I have completed my first month of maintenance therapy on 10 mg/day of Revlimid. Monday, we went back to DFCI for blood tests and my monthly dose of the bisphophonate, Zometa, to help build up my bones. The blood tests results were fine, so I am doing well so far on the maintenance. My white blood cell and neutrophil counts are still low, but those are normal side effects of the Revlimid.
I am no longer meeting with Dr. Richardson, but rather with his nurse, Mary McKenney, along with the clinical trial nurse, Muriel. I miss not seeing Dr. Richardson on these visits, but the good news is that I'm doing well, so I don't need his expert intervention at this point in my treatment. Furthermore, I don't miss whiling away the extra two hours or so in the waiting room every visit because he always runs late.
I verified with Mary and Muriel that my latest pathology results confirm that I have not only reached sCR, but also IR based on the flow cytometry results. This is extremely good news, as I will explain further in a future post.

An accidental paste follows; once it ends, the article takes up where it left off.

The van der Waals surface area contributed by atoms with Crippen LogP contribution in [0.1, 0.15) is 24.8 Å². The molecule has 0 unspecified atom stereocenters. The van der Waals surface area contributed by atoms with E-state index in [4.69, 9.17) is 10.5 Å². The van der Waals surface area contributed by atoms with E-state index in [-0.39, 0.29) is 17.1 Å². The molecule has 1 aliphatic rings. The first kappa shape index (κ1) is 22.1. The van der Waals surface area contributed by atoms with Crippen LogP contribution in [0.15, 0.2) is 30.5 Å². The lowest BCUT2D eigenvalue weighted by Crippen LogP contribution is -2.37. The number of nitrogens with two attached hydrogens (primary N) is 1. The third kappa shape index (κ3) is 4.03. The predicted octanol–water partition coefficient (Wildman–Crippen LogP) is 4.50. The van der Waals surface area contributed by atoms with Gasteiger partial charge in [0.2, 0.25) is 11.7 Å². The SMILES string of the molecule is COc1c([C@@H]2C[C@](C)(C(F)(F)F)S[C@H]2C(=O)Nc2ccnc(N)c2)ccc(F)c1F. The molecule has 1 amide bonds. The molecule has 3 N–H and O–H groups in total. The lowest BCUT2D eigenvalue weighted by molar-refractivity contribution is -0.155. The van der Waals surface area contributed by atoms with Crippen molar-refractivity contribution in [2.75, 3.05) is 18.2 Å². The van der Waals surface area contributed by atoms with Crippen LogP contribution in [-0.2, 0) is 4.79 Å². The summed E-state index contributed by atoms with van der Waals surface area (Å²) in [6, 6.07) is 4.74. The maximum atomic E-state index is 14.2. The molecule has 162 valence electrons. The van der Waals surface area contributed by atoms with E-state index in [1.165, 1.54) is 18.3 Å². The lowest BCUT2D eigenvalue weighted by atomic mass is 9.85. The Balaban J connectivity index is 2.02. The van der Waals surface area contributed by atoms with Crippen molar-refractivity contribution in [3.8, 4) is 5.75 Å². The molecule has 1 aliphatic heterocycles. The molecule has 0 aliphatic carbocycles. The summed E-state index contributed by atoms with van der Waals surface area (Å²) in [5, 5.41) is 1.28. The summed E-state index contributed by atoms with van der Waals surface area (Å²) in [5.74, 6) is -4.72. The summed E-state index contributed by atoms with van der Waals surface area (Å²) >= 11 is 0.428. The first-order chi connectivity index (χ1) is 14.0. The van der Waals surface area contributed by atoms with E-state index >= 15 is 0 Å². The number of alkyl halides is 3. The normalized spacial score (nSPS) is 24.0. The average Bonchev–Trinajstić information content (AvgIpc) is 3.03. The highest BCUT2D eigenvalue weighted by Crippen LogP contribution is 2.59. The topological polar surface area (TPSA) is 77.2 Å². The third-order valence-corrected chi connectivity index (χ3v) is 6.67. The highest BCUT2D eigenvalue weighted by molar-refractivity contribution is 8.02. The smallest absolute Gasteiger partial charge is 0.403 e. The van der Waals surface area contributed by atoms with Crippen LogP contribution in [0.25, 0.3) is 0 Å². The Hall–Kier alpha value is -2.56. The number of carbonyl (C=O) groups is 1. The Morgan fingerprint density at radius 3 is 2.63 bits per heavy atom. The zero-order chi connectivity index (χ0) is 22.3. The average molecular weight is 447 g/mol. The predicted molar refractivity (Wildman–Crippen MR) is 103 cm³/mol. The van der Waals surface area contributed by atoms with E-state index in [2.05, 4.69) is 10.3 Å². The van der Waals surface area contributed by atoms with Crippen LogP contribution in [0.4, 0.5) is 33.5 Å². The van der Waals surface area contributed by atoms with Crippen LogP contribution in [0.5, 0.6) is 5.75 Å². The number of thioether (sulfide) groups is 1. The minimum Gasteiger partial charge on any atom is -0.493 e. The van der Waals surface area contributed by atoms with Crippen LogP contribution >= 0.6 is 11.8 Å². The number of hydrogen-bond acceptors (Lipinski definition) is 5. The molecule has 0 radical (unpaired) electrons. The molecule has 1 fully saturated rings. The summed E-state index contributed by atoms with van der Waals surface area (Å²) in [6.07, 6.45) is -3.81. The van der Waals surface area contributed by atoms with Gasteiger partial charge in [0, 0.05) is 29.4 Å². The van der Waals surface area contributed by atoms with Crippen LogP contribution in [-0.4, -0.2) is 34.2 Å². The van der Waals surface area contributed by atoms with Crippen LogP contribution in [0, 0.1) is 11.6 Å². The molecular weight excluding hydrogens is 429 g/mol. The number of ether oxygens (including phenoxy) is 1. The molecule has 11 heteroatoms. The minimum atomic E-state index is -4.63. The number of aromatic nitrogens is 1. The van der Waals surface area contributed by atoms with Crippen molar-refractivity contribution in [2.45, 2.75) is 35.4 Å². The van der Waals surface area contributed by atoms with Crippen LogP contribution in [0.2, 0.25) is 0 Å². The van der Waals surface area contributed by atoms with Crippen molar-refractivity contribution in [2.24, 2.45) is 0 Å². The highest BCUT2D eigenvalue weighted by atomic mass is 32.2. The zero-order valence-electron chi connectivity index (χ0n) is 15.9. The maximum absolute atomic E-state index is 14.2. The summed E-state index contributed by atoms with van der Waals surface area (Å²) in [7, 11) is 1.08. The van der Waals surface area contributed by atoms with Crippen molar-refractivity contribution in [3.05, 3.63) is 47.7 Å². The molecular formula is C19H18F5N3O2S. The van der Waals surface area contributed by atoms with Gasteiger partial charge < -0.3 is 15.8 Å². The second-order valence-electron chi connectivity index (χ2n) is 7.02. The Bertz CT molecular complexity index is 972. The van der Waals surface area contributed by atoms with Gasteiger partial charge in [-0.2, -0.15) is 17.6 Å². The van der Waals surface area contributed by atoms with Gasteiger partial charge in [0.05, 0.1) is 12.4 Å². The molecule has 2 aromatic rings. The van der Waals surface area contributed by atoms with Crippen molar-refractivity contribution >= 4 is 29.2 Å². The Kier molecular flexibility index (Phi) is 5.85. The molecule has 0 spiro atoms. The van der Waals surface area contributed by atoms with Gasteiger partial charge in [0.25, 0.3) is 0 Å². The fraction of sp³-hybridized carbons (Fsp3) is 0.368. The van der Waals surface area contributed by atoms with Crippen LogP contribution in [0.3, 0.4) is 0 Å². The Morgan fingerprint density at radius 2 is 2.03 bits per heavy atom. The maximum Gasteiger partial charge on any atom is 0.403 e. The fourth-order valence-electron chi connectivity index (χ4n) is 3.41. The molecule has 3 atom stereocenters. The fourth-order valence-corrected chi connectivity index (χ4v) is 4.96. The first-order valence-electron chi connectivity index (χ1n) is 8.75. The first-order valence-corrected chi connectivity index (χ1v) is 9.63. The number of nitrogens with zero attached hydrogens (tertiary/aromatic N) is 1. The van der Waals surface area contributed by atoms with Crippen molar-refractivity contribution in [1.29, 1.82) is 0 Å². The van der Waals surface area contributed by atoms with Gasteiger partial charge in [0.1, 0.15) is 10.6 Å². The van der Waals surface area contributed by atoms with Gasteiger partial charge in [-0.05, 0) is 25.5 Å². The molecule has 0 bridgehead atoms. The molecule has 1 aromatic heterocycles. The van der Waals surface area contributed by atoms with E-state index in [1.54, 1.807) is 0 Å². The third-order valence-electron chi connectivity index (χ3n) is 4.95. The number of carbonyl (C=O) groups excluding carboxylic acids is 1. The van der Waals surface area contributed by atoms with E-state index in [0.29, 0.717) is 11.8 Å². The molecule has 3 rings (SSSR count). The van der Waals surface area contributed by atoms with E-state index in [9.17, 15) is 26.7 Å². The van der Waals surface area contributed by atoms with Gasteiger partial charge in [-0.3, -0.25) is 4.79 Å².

While at DFCI, I had the opportunity to attend the first fall meeting of the Writer's Workshop, which took a hiatus over the summer. I am finding this to be a very rich and stimulating experience. Amy Boesky, a professor of writing at BC, skillfully directs the discussions. There were about a dozen attendees for the two-hour session, including three "old timers" from last year.
What interesting people and what stories they have to share! Most are either battling cancer or are caring for a loved one who is. Their stories are wrenching and compelling, from the woman who was recovering from breast cancer only to find out she has lung cancer, to the wife whose life has been upended by her husband's brain tumor, to the mother who suffers as her young daughter endures prolonged chemotherapy. For most of them, writing gives them a means of catharsis and a chance to share their pain. I feel humbled to be in their presence. I am learning a lot from each of them, not only about writing, but about dealing with adversity.
I began attending this workshop in the hope of becoming a better writer as I embarked on publishing this blog. While that is still a goal, I am finding that it is an enriching experience in its own right. So far, I have combined attending this workshop with my appointments at Dana Farber, but I think I will make the monthly trip to Boston even if it doesn't coincide with my appointment schedule.
Our next writing assignment is to pick a place or a photograph that is particularly important to us, and write about what makes it meaningful. I have no idea what I am going to write about, but I'll think of something...I hope.